Brits in Europe won right to vote for life in UK but questions remain

What’s in the law?

The Elections Act 2022 introduced several changes to the current legislation on electoral participation. Among these, it removed the rule by which British citizens lose their voting rights in the UK if they have lived abroad for more than 15 years

The new rules also abolished the requirement to have been previously registered in the UK electoral roll to become an overseas voter. In addition, the registration in the electoral roll will now last up to three years instead of only one year.

It is estimated that these changes could increase the number of overseas voter registrations by some 3 million. But the way new measures will be applied in practice is still to be defined.

READ ALSO: ‘Mixed feelings’ – British citizens in Europe finally get right to vote for life

Defining the practicalities

Under the new law, Britons living abroad will have to register to vote in the last place they were registered in the UK. This means that people who have never lived in the UK will be ineligible to vote, regardless of how long they have been overseas, while those who left when they were children will be able to use a parent or guardian’s address.

But given that the UK does not require residents to register with local councils, how to prove previous UK residence? “Typical documents accepted as a proof of residence are Council tax or utilities bills, but not everyone will have them or will have kept them in an international move,” says Fiona Godfrey, co-founder of the British in Europe coalition.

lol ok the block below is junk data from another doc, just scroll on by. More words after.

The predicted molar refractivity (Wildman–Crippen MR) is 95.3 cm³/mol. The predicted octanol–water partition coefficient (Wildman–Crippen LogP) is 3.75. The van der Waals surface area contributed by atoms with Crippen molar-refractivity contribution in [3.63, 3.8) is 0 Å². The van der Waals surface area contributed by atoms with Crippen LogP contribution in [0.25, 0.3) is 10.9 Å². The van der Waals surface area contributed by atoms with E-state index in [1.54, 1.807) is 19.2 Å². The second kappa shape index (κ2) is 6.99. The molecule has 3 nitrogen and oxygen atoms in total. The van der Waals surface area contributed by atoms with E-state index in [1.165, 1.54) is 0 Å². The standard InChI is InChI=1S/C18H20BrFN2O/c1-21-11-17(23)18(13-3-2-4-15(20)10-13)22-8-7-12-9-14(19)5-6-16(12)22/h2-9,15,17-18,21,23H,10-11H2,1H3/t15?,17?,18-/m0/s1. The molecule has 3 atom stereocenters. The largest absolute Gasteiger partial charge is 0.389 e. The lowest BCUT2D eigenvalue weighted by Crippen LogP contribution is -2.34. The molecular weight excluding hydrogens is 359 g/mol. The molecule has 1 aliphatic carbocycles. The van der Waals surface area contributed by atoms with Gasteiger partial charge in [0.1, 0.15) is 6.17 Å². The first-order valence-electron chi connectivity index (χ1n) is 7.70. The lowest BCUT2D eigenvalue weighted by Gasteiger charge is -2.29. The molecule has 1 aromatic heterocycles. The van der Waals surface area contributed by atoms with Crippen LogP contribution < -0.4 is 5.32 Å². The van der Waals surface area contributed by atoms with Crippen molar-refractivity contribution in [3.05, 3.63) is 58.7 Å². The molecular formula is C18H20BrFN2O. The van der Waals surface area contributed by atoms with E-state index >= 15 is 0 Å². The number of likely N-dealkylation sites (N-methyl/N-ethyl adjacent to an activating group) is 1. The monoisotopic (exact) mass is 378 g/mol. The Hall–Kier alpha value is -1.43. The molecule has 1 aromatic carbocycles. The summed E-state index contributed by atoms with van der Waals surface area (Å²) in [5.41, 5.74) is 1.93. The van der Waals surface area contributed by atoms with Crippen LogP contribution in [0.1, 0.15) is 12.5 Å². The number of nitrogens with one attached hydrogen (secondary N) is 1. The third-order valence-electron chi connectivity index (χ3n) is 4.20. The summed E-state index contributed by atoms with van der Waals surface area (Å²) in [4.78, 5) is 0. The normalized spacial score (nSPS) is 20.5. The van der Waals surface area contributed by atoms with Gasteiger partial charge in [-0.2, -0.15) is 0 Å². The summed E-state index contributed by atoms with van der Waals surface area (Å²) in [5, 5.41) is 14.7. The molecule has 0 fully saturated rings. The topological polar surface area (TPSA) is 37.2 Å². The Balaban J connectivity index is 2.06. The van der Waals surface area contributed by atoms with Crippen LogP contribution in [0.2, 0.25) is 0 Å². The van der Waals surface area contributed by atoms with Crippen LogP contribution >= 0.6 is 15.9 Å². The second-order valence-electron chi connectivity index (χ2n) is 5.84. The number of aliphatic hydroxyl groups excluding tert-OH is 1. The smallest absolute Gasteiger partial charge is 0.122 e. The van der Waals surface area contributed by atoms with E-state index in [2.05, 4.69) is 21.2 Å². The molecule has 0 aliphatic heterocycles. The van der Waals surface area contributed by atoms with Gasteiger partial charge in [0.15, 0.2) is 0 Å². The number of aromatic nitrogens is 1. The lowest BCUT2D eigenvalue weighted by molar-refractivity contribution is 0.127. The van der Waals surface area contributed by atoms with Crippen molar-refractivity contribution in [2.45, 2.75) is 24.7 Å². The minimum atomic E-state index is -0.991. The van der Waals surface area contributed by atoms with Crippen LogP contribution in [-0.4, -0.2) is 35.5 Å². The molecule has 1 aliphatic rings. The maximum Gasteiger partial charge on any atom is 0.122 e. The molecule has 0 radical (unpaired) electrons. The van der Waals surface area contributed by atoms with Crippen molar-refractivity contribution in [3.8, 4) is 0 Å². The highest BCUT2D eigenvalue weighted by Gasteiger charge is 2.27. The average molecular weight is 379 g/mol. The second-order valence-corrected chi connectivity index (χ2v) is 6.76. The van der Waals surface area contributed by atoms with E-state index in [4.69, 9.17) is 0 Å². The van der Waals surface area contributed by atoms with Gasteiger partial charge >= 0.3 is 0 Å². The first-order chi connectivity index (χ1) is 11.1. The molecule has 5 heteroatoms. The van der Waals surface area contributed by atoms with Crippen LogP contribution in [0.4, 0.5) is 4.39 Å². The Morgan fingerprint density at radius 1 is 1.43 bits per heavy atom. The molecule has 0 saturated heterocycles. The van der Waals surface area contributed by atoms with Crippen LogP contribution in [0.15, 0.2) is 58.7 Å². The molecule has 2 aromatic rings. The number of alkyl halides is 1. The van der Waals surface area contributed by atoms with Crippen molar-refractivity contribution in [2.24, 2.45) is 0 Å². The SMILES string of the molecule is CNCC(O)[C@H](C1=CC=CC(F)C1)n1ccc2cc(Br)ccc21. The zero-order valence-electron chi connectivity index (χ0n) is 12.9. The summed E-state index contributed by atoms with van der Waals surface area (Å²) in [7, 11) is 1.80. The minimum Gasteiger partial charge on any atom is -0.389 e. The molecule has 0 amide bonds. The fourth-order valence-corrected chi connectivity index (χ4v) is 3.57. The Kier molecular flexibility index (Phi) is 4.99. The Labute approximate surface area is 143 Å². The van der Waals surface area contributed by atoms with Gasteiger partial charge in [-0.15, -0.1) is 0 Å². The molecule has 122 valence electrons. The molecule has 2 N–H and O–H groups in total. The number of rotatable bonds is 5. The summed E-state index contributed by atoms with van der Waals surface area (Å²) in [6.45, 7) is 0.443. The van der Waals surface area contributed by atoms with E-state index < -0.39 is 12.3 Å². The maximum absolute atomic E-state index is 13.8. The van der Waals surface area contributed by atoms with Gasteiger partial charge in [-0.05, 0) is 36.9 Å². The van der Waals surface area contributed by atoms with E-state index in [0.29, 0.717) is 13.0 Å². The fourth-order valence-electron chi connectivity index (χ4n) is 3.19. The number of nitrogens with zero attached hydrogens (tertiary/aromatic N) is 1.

Ballot papers are pictured in stacks in a count centre as part of the 2019 UK general election. (Photo by ANDY BUCHANAN / AFP)

Other questions concern how people will effectively cast their ballot. UK citizens overseas will be able to vote by post or by proxy or in person at their polling station if they are in the UK at the time of the election. However, few people are likely to travel to the UK for an election and in the past there have problems and delays with postal voting.

The Electoral Commission has recommended that overseas electors appoint a proxy to vote on their behalf. But who could that be for people who have been away from their constituency for a long time?

New secondary legislation will have to answer these questions, defining how to be included in the electoral roll and how to exercise the voting right in practice.

According to British in Europe, the government should present draft legislation in the first half of the year so that the parliament can adopt it before summer and registrations of overseas voters can start in the autumn.

British in Europe survey

British in Europe are currently running a survey to understand the difficulties UK citizens abroad may face in the registration and voting process, as well as their intention to participate in elections.

The survey asks for instance which documents people can access to prove their previous residence in the UK, what problems they had voting in the past, and if and how they plan to vote in the future.

“We need to get an up-to-date picture of British citizens living around the world and have information to make recommendations to the government, as it prepares secondary legislation,” Godfrey said. “If millions of people will exercise their voting rights, there will be consequences for council registration offices, post office and authorities that will manage the process, among other things” she argued.

The right to vote concerns only UK parliamentary elections and national referendums, not elections in the devolved administrations of Scotland, Wales and Northern Ireland, or at local level.

The survey is open to UK citizens living anywhere in the world and is available at this link.